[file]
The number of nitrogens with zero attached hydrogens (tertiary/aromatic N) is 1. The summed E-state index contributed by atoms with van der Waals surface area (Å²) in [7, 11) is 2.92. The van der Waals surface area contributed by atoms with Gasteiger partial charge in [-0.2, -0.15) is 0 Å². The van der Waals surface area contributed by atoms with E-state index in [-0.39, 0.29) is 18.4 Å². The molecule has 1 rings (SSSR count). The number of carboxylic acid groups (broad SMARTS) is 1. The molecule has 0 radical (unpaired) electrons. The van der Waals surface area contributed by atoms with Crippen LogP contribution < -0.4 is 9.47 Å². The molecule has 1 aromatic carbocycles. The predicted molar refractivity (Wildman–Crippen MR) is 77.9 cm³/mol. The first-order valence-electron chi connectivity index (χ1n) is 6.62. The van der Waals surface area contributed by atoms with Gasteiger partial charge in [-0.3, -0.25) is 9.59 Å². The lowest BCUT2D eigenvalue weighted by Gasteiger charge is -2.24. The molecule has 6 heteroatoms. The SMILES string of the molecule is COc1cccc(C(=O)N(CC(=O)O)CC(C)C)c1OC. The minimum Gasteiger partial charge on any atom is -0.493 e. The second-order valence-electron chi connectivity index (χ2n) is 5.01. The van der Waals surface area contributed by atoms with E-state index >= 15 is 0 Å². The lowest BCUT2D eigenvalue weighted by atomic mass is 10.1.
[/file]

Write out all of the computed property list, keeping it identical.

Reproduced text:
The number of nitrogens with zero attached hydrogens (tertiary/aromatic N) is 1. The summed E-state index contributed by atoms with van der Waals surface area (Å²) in [7, 11) is 2.92. The van der Waals surface area contributed by atoms with Gasteiger partial charge in [-0.2, -0.15) is 0 Å². The van der Waals surface area contributed by atoms with E-state index in [-0.39, 0.29) is 18.4 Å². The molecule has 1 rings (SSSR count). The number of carboxylic acid groups (broad SMARTS) is 1. The molecule has 0 radical (unpaired) electrons. The van der Waals surface area contributed by atoms with Crippen LogP contribution < -0.4 is 9.47 Å². The molecule has 1 aromatic carbocycles. The predicted molar refractivity (Wildman–Crippen MR) is 77.9 cm³/mol. The first-order valence-electron chi connectivity index (χ1n) is 6.62. The van der Waals surface area contributed by atoms with Gasteiger partial charge in [-0.3, -0.25) is 9.59 Å². The lowest BCUT2D eigenvalue weighted by Gasteiger charge is -2.24. The molecule has 6 heteroatoms. The SMILES string of the molecule is COc1cccc(C(=O)N(CC(=O)O)CC(C)C)c1OC. The minimum Gasteiger partial charge on any atom is -0.493 e. The second-order valence-electron chi connectivity index (χ2n) is 5.01. The van der Waals surface area contributed by atoms with E-state index >= 15 is 0 Å². The lowest BCUT2D eigenvalue weighted by atomic mass is 10.1.